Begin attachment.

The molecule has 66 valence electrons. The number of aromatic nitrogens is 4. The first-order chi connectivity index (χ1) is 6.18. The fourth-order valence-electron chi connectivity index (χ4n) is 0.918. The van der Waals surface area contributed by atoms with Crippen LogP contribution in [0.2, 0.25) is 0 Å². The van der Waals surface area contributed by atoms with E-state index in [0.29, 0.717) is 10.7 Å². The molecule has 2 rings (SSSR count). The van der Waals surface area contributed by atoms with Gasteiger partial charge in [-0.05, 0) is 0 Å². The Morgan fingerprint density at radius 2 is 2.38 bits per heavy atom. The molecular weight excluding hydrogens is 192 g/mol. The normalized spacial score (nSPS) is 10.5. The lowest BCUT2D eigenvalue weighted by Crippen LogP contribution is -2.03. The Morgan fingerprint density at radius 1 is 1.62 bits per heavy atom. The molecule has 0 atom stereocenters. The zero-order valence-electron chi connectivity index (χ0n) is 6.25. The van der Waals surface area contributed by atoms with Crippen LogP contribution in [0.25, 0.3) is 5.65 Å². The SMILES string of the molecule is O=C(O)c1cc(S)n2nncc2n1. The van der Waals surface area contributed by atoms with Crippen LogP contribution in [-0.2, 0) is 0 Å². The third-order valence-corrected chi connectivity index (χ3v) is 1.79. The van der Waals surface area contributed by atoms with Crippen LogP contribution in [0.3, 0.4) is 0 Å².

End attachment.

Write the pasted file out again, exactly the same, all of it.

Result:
The molecule has 66 valence electrons. The number of aromatic nitrogens is 4. The first-order chi connectivity index (χ1) is 6.18. The fourth-order valence-electron chi connectivity index (χ4n) is 0.918. The van der Waals surface area contributed by atoms with Crippen LogP contribution in [0.2, 0.25) is 0 Å². The van der Waals surface area contributed by atoms with E-state index in [0.29, 0.717) is 10.7 Å². The molecule has 2 rings (SSSR count). The van der Waals surface area contributed by atoms with Gasteiger partial charge in [-0.05, 0) is 0 Å². The Morgan fingerprint density at radius 2 is 2.38 bits per heavy atom. The molecular weight excluding hydrogens is 192 g/mol. The normalized spacial score (nSPS) is 10.5. The lowest BCUT2D eigenvalue weighted by Crippen LogP contribution is -2.03. The Morgan fingerprint density at radius 1 is 1.62 bits per heavy atom. The molecule has 0 atom stereocenters. The zero-order valence-electron chi connectivity index (χ0n) is 6.25. The van der Waals surface area contributed by atoms with Crippen LogP contribution in [0.25, 0.3) is 5.65 Å². The SMILES string of the molecule is O=C(O)c1cc(S)n2nncc2n1. The van der Waals surface area contributed by atoms with Crippen LogP contribution in [-0.2, 0) is 0 Å². The third-order valence-corrected chi connectivity index (χ3v) is 1.79. The van der Waals surface area contributed by atoms with Crippen LogP contribution in [0.3, 0.4) is 0 Å².